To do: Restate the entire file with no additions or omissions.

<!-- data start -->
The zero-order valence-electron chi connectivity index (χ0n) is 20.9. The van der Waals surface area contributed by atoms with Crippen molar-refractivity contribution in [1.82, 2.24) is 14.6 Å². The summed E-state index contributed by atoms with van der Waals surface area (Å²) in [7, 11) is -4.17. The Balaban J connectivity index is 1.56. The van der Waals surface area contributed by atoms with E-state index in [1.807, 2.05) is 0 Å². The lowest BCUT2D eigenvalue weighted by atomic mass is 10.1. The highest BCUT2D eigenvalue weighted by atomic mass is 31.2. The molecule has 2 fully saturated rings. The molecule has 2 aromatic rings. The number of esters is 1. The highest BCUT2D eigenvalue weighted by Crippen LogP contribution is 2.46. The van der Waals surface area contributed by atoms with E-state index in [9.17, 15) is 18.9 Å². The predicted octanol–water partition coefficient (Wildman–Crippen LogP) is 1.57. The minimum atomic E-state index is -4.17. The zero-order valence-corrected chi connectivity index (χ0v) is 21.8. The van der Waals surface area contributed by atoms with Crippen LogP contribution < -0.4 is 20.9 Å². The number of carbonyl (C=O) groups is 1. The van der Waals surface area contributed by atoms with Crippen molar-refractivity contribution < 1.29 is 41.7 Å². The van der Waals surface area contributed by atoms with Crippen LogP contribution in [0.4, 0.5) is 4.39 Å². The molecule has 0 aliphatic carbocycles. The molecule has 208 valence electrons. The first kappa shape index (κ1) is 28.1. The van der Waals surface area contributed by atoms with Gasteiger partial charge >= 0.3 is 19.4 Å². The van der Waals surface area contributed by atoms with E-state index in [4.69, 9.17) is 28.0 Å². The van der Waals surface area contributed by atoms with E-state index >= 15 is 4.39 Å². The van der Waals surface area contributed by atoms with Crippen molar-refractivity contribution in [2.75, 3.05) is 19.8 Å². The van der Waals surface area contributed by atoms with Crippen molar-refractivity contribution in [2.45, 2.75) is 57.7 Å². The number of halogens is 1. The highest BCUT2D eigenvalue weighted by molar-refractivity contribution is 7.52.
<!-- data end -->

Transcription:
The zero-order valence-electron chi connectivity index (χ0n) is 20.9. The van der Waals surface area contributed by atoms with Crippen molar-refractivity contribution in [1.82, 2.24) is 14.6 Å². The summed E-state index contributed by atoms with van der Waals surface area (Å²) in [7, 11) is -4.17. The Balaban J connectivity index is 1.56. The van der Waals surface area contributed by atoms with E-state index in [1.807, 2.05) is 0 Å². The lowest BCUT2D eigenvalue weighted by atomic mass is 10.1. The highest BCUT2D eigenvalue weighted by atomic mass is 31.2. The molecule has 2 fully saturated rings. The molecule has 2 aromatic rings. The number of esters is 1. The highest BCUT2D eigenvalue weighted by Crippen LogP contribution is 2.46. The van der Waals surface area contributed by atoms with E-state index in [9.17, 15) is 18.9 Å². The predicted octanol–water partition coefficient (Wildman–Crippen LogP) is 1.57. The minimum atomic E-state index is -4.17. The zero-order valence-corrected chi connectivity index (χ0v) is 21.8. The van der Waals surface area contributed by atoms with Crippen LogP contribution < -0.4 is 20.9 Å². The number of carbonyl (C=O) groups is 1. The van der Waals surface area contributed by atoms with Crippen molar-refractivity contribution < 1.29 is 41.7 Å². The van der Waals surface area contributed by atoms with Crippen LogP contribution in [0.4, 0.5) is 4.39 Å². The molecule has 0 aliphatic carbocycles. The molecule has 208 valence electrons. The first kappa shape index (κ1) is 28.1. The van der Waals surface area contributed by atoms with Gasteiger partial charge >= 0.3 is 19.4 Å². The van der Waals surface area contributed by atoms with E-state index in [4.69, 9.17) is 28.0 Å². The van der Waals surface area contributed by atoms with E-state index >= 15 is 4.39 Å². The van der Waals surface area contributed by atoms with Crippen molar-refractivity contribution in [2.75, 3.05) is 19.8 Å². The van der Waals surface area contributed by atoms with Crippen molar-refractivity contribution in [2.45, 2.75) is 57.7 Å². The number of halogens is 1. The highest BCUT2D eigenvalue weighted by molar-refractivity contribution is 7.52.